Hortman: Not Time For Texas Hold ’em, GOP Needs To Show Respect For Dissent

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Melissa Hortman

MN House Media

Melissa Hortman

“I’ve been getting overwhelming support for what I said” including “all the men white men in my family,” said Minnesota House Minority Leader Melissa Hortman about the reaction to her comments about members holding a “100% white male card game” in the retiring room instead of listening to speeches from women and minority members of the legislature against a bill raising penalties on protesters.

“But I think it speaks to a larger issue of tone in the Minnesota House this year. And really leadership starts at the top.”

Hortman mentioned Republicans have set the wrong tone this year. Beyond their “complete inattention to floor activity” that she protested on Monday, they’ve installed a mute button that allows Republican House Speaker Kurt Daudt to silence all of the microphones in the House . She said the kind of conduct that happens in the retiring room has also contributed to the tone “which is really a new phenomenon.” She also said Speaker Daudt has had long absences from presiding or even being present on the floor.

“There has never a tone in the Minnesota House during my time here where dissent has been so thoroughly disregarded that people feel they don’t even need to listen to it. And I think that’s problematic.”

She pointed to the election of Donald Trump and said voters were saying “we’d really like public servants to work together, to listen to each other, to find compromise.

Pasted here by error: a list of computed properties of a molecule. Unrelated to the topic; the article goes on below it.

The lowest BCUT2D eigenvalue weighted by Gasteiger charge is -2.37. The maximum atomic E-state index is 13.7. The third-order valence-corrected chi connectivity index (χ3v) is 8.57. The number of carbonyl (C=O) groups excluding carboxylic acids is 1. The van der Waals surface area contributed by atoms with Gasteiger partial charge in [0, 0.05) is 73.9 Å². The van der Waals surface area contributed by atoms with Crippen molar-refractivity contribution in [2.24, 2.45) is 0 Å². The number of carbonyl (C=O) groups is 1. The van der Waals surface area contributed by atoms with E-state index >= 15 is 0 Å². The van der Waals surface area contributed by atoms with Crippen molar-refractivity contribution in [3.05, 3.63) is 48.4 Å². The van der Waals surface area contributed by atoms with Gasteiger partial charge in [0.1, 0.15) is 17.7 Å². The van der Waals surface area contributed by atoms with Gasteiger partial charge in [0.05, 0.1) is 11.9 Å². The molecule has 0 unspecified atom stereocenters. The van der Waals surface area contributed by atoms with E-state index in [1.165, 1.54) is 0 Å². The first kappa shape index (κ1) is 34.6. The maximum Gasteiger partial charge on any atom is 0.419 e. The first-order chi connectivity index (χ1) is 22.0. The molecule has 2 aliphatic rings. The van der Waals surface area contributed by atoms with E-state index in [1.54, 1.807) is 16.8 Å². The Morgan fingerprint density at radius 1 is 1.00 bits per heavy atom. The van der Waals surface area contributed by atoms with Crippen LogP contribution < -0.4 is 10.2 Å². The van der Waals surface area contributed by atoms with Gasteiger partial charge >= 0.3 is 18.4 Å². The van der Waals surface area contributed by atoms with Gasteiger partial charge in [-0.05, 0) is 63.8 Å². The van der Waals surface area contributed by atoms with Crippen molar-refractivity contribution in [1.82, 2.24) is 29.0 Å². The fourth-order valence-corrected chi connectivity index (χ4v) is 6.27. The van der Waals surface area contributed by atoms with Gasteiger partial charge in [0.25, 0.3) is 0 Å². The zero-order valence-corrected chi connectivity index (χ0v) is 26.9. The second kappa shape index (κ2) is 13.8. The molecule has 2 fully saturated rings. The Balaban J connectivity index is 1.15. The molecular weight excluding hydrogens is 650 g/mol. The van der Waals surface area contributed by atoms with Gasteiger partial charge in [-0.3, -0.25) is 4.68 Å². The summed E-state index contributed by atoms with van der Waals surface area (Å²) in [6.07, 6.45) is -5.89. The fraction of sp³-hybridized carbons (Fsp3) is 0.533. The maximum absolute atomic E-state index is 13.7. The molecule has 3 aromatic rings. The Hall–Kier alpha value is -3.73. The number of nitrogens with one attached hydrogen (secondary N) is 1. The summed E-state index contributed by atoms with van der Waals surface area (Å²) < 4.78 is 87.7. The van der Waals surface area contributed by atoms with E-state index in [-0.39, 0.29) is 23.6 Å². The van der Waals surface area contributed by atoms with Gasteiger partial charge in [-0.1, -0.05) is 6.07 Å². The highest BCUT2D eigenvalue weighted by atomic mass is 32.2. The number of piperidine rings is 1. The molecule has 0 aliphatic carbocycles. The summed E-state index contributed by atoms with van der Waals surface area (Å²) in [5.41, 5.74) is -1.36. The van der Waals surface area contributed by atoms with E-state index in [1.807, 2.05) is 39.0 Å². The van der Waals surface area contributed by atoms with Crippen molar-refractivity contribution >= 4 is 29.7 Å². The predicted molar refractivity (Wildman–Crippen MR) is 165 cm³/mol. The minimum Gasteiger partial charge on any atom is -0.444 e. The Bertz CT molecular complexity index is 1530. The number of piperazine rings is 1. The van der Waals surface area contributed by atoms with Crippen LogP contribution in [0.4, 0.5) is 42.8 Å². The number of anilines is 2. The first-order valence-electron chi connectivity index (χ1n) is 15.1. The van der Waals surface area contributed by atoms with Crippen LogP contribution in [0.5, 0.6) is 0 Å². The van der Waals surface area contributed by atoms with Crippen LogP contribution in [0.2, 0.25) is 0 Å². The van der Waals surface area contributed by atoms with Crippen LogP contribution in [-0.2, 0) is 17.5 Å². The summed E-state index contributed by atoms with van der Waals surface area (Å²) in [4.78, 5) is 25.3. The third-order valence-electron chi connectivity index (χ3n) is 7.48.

Hortman has regrets and damage to repair

Hortman said she has some work to do because “the way in which I tried to get my colleagues to listen to some of my other colleagues in some ways has mad the gulf a little bit deeper.”

Hortman says she has two roles. One is to stand up for people who aren’t being heard, but the other is “to bridge that divide with Republicans.”

She’s talked with Republican Rep. Bob Dettmer who she now famously sparred with on the House floor and said she would not apologize for her comment She’s also spoken with Republican Rep. Greg Davids who called for her to resign. She says “it’s probably too soon for me to invite you to my home for a game of Texas Hold ‘em. Although Davids thought that was a pretty good idea.”

“We need to work with each other to listen to each other and respect each other,“ she added.

Asked if she regretted her remarks Hortman said “I regret the extent to which relationships have been damaged. Yes, for sure. Because I respect my Republican colleagues. I know that everybody who runs for public office in Minnesota does so because they want to make Minnesota a better place. I want them to understand that I respect their point of view and I listen to it.”

Hortman said Republicans need to get involved. “The Speaker (Kurt Daudt) has to convey respect for dissenting points of view and basic civility whether it is on the House floor or in our negotiations with the Governor or with the Senate. We have to get to a point where we can talk to each other and we can listen to each other.”

She’s spoken to Republican leaders about this, but has got no assurances on their cooperation.

Friday, House Republicans filed a Protest and Dissent letter in the House Journal regarding Leader Hortman’s statements on the floor this week.

House DFL Leader Melissa Hortman released the following statement:

“I’m still not sorry.”

Leader Hortman will not have a chance to respond formally until the legislature reconvenes on April 18th, and intends to do so.

Governor Mark Dayton was asked if Hortman should apologize. He said “no.”

“If minority legislators are not receiving the same respect and consideration that others are, then I think that needs to be called out. It should be,” said Dayton.

Michael McIntee

Michael McIntee is a former network TV news executive with more than 30 years of broadcasting experience. He began his broadcasting career at the University of Minnesota's student radio station. He is an expert producer, writer, video editor who has a fondness for new technology but denies that he is a geek. More about Michael McIntee »

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